Warships do not dip their ensigns to other warships. They salute by piping, sounding the bugle, whistle or gun salutes, depending on the ship and the occasion. All hands that are on deck come to attention facing outboard.
The pipe is made "Attention on the upper deck - face starboard (or port). Only the Captain, XO, Officer of the Watch (OOW) or Officer of the Day (OOD) do the actual salute. If the ship is at sea, the salute is done from the bridge. If the ship is in harbour the salute will be done from the quarterdeck. Another blast on bugle or whistle, signals everyone to stop rendering the hand salute then "carry on" dismisses those on deck from the attention position.

Merchant ships passing close to a warship normally dip the colors to show respect to the nation that the warship represents. When a merchant ship dips her colors, it is only common courtesy to return the "salute".

Bob Willson expands on this. "When Britannia ruled the waves, the RN "demanded" that merchants ships of all countries dip their ensign to a British warship and in certain eras, would halt and board a merchant ship that failed to do so. The custom of merchantmen dipping ensigns still persists, although very few merchant ships actually do it any more.

The warship should always return the salute by dipping its ensign, but sometimes they are caught off guard and fail to do so, especially if the warship is alongside in harbour as there are so few people on the duty watch these days. In Halifax in the 50's and 60's, the Master of one of the gypsum carriers that regularly steamed past the dockyard going to and returning from the gypsum pier in Bedford Basin was a Brit. He always dipped to every warship in the harbour, both on entering and leaving, and if one of the ships did not return the salute he would send a telegram to the Admiral reporting the offending vessel and the Captain would get a nasty signal telling him to keep a better lookout  in the future. It was quite a game".

Keith Kennedy remembers. "On the ships doing pilotage training in the Gulf Islands, dipping the ensign got to be a pain (though probably good exercise racing between the bridge and mainmast for the signalmen) as every pleasure boat, no matter how small, insisted on dipping their ensign to us".

Don Wagner comments. "In USN, during the Cold War, naval vessels did not initiate Passing Honors (the USN term for Dipping the Colours) to Communist naval vessels. These countries included the USSR, Communist China (CHICOM), North Korea (KORCOM),  Albania, Bulgaria and Cuba. If the Communist vessel initiated the equivalent of Passing Honors, then the Honors would be returned".


1950: It is a long standing tradition in the Navy that a signalman who loses a halyard while flaghoisting will go "up the stick" to retrieve it. Here, Cadet David Richards, of Wolfville, N.S., clambers out on the yardarm to secure a lost halyard. Cadet Richards performed his acrobatics aboard HMCS La Hulloise during a summer training cruise. (RCN photo HS-11555)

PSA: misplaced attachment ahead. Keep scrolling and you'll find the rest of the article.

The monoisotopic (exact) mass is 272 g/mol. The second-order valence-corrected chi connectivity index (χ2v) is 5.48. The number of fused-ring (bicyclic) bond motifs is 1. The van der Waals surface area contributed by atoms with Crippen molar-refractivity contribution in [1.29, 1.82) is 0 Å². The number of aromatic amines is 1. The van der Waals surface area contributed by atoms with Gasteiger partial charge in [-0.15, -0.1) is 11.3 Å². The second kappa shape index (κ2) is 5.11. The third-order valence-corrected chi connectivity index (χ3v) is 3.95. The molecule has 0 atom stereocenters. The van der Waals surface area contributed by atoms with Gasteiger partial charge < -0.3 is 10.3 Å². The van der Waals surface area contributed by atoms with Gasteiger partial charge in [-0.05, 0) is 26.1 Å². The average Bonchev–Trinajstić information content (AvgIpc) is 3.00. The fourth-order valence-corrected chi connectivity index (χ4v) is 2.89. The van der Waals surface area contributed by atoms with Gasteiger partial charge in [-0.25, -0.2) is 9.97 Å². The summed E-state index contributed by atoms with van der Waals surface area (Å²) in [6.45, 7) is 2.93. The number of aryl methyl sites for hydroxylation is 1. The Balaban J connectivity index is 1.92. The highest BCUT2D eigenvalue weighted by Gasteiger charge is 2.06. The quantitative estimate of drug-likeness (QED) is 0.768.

During Christmas season, evergreen trees were hoisted to the masthead or yardarms. Sometimes they were decorated with coloured lights.


The flying of flags to celebrate an occasion or an event is one of the oldest customs in the navy. It probably stems from the days when flags and trophies captured from the enemy were displayed as a sign of victory. When a ship is dressed , she flies her ensign, jack, masthead ensigns and dressing lines. On certain occasions when it is not desirable to rig dressing lines, ships may dress with masthead ensigns only. Dressing lines are not used by ships which are underway.

Dressing ship instructions are in the Manual of Ceremony (MOC) for HMC Ships, Submarines and Naval Reserve Divisions. Flags size, method of dressing ships and order of flags on a dressing line for each class of ship is detailed in the MOC.

The order of flags was arranged according to Naval General Orders (Technical) G3. Today (2007), the exact order is found in the Manual of Ceremony. (Image courtesy RCN)

This was a green pennant with a white chalice in its centre. It was hoisted in a ship as an invitation to all officers to come aboard to assist in the celebration of some special occasion in the wardroom.

Gin pennant. (Courtesy Magellan Flags)


A paying-off pennant is a large version of the masthead pennant. It is flown in lieu of the masthead pennant on the day a ship pays off. The length of the paying-off pennant approximates the length of time that the ship has been in commission.

When  HMCS Huron paid off on April 27, 1963 to operational reserve, she flew a balloon supported paying off pendant such as this as she sailed into Halifax for the last time. (DND photo DNS-30685)


A wedding garland was a large wreath of evergreens with a white bow and trailing white ribbons. It was hoisted in a conspicuous place in a ship to indicate thatg the wedding of one of her crew is taking place.


A suite of flags, referred to as colours, are flown by a ship. This  includes the ensign , the jack and the masthead pennant or flag or rank. The size of the colours were traditionally measured in breadths a unit of measurement inherited from the Royal Navy. A breadth is approximately 9 inches. Today, flags are referred to by their metric size in the RCN.